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Why Bristol Uni is taking a more progressive stance on drugs

The uni is going to focus on harm reduction and not punishment when dealing with drugs on campus.

(Photo: istock)

When the home secretary Priti Patel warned that police could be ordered to raid student halls for drugs, she appeared to assume that all senior officers and universities would be on board. 

But an increasing number of decision-makers are turning against failed drug policies in favour of public health approaches – not least in Bristol where the local police force has effectively decriminalised drug use and the main university is focused on harm reduction and not punishment. 

“Students who approach the university for support with their use of alcohol or other drugs will not be subject to disciplinary actions or referred to the police,” Alison Golden, director of student health and inclusion at Bristol University, tells the Cable. 

Alcohol misuse is perhaps a greater issue than drug misuse on many campuses across the UK, with fresher initiation drinking competitions and boozy student union nights often ending with flying punches and projectile vomit. Bristol’s progressive approach, which has been developing for several years but this year brings together the SU and Bristol Drugs Project (BDP) for the first time for a public health campaign named ‘All About Drugs’, acknowledges this.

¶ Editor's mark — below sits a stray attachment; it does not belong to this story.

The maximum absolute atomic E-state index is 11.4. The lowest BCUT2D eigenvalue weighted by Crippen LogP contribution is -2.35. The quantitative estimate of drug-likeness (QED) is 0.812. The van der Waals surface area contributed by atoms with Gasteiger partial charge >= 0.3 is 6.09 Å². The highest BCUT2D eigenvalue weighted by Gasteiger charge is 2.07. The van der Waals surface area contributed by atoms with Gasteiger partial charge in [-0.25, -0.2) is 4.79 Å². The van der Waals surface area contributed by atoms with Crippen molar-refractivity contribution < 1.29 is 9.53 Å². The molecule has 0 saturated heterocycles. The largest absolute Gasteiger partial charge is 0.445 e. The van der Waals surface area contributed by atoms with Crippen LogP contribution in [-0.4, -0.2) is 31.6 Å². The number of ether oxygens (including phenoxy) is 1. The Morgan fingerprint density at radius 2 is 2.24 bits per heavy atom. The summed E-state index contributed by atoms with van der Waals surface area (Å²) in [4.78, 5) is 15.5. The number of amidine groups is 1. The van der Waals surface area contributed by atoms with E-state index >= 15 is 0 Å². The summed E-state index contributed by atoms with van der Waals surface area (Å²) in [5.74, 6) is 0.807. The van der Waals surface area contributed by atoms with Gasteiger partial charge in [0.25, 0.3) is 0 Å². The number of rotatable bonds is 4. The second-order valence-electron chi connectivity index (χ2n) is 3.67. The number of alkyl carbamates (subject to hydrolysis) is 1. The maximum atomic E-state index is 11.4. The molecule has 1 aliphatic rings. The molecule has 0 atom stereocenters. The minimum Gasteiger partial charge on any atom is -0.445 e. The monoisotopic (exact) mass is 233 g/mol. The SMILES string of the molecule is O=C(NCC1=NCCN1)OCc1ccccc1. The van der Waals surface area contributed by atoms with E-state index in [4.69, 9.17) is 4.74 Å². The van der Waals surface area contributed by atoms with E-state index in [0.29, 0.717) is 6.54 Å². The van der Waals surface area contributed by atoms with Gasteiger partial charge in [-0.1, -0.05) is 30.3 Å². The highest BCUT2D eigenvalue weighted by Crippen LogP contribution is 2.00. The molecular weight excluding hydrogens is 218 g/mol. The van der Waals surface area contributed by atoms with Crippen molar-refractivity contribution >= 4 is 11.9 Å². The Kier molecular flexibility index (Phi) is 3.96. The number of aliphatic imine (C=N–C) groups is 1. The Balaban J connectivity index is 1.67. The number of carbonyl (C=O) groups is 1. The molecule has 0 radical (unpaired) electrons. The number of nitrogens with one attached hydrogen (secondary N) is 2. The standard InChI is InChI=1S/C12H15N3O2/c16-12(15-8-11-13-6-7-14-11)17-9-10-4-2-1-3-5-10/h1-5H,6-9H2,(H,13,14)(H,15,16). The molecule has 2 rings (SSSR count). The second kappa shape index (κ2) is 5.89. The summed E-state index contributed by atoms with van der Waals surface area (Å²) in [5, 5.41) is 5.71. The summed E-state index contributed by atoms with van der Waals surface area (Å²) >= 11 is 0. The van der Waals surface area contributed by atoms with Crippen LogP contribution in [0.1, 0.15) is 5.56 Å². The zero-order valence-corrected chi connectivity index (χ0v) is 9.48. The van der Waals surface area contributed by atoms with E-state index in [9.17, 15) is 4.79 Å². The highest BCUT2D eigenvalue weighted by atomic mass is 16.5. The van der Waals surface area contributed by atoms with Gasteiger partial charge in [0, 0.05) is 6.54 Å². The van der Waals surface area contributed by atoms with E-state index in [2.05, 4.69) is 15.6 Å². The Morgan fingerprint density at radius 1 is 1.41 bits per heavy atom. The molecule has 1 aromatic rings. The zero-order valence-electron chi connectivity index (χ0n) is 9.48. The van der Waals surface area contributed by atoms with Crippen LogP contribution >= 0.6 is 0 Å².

Students will be provided with advice and support, including harm reduction sessions with a BDP drugs worker for students who want to understand how to reduce the risks of using party drugs through testing kits, not mixing drugs with alcohol, and starting with low doses.

“We offer training that improves understanding of the impact of drugs and alcohol, and as part of our ‘toolkit’ we have created ‘a what to do guide’ if a student discloses they are using drugs, including alcohol,” the official at the Russell Group university adds, of the offering to staff. 

“This project is long overdue,” says Ruth Day, Bristol SU student living officer. “I think it is important to recognise that some students will choose to use alcohol and other drugs, so we need to be doing all we can to reduce the harms that come with this. This campaign engages students with harm reduction information and hopefully can create an atmosphere of openness in this area on campus.”

The recognition that many people will ultimately take drugs whatever the weather sits in contrast to government policies which over the last decade have seen misuse-related deaths soar to record levels amid deep cuts to treatment budgets and a refusal to countenance introducing life-saving measures increasingly common in Europe. 

A Bristol City Council proposal to introduce safer drug consumption rooms – which globally have never reported an overdose death despite overseeing tens of thousands of injections – was rejected by the government on 15 September. On a national level, the Tories are seeking to divide and rule by blaming drug users for crime linked to the trade rather than considering the wisdom of their own archaic policies. 

Fed up of fighting a futile war on drugs

“One of the issues is that they don’t think they will ever get punished, that there’s no realistic prospect of the police pursuing them,” a Home Office source told the Times last month. “This is a drive to make sure that people are being punished and others realise it. There will be high-profile arrests.”